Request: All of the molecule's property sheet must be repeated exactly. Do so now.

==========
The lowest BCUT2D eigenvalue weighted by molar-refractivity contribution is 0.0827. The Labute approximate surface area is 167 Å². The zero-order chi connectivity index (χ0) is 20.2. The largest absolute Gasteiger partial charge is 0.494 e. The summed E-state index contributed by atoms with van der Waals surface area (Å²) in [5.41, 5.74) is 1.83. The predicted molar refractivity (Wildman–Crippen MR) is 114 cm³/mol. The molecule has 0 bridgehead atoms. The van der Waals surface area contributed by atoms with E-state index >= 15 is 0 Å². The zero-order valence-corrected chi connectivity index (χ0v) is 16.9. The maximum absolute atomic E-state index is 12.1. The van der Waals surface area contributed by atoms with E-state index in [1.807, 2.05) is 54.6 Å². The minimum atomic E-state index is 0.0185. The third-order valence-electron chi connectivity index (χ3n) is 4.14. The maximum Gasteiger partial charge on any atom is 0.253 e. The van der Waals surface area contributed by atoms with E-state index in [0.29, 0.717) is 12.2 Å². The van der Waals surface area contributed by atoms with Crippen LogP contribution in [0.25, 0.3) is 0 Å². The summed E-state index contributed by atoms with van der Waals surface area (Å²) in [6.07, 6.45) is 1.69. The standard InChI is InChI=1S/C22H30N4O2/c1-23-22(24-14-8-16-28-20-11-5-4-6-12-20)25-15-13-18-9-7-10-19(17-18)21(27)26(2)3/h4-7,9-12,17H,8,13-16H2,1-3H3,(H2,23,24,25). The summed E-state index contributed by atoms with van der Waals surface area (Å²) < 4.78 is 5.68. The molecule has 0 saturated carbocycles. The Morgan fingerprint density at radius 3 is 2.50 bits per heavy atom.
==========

The lowest BCUT2D eigenvalue weighted by molar-refractivity contribution is 0.0827. The Labute approximate surface area is 167 Å². The zero-order chi connectivity index (χ0) is 20.2. The largest absolute Gasteiger partial charge is 0.494 e. The summed E-state index contributed by atoms with van der Waals surface area (Å²) in [5.41, 5.74) is 1.83. The predicted molar refractivity (Wildman–Crippen MR) is 114 cm³/mol. The molecule has 0 bridgehead atoms. The van der Waals surface area contributed by atoms with E-state index >= 15 is 0 Å². The zero-order valence-corrected chi connectivity index (χ0v) is 16.9. The maximum absolute atomic E-state index is 12.1. The van der Waals surface area contributed by atoms with E-state index in [1.807, 2.05) is 54.6 Å². The minimum atomic E-state index is 0.0185. The third-order valence-electron chi connectivity index (χ3n) is 4.14. The maximum Gasteiger partial charge on any atom is 0.253 e. The van der Waals surface area contributed by atoms with E-state index in [0.29, 0.717) is 12.2 Å². The van der Waals surface area contributed by atoms with Crippen LogP contribution in [0.25, 0.3) is 0 Å². The summed E-state index contributed by atoms with van der Waals surface area (Å²) in [6.07, 6.45) is 1.69. The standard InChI is InChI=1S/C22H30N4O2/c1-23-22(24-14-8-16-28-20-11-5-4-6-12-20)25-15-13-18-9-7-10-19(17-18)21(27)26(2)3/h4-7,9-12,17H,8,13-16H2,1-3H3,(H2,23,24,25). The summed E-state index contributed by atoms with van der Waals surface area (Å²) < 4.78 is 5.68. The molecule has 0 saturated carbocycles. The Morgan fingerprint density at radius 3 is 2.50 bits per heavy atom.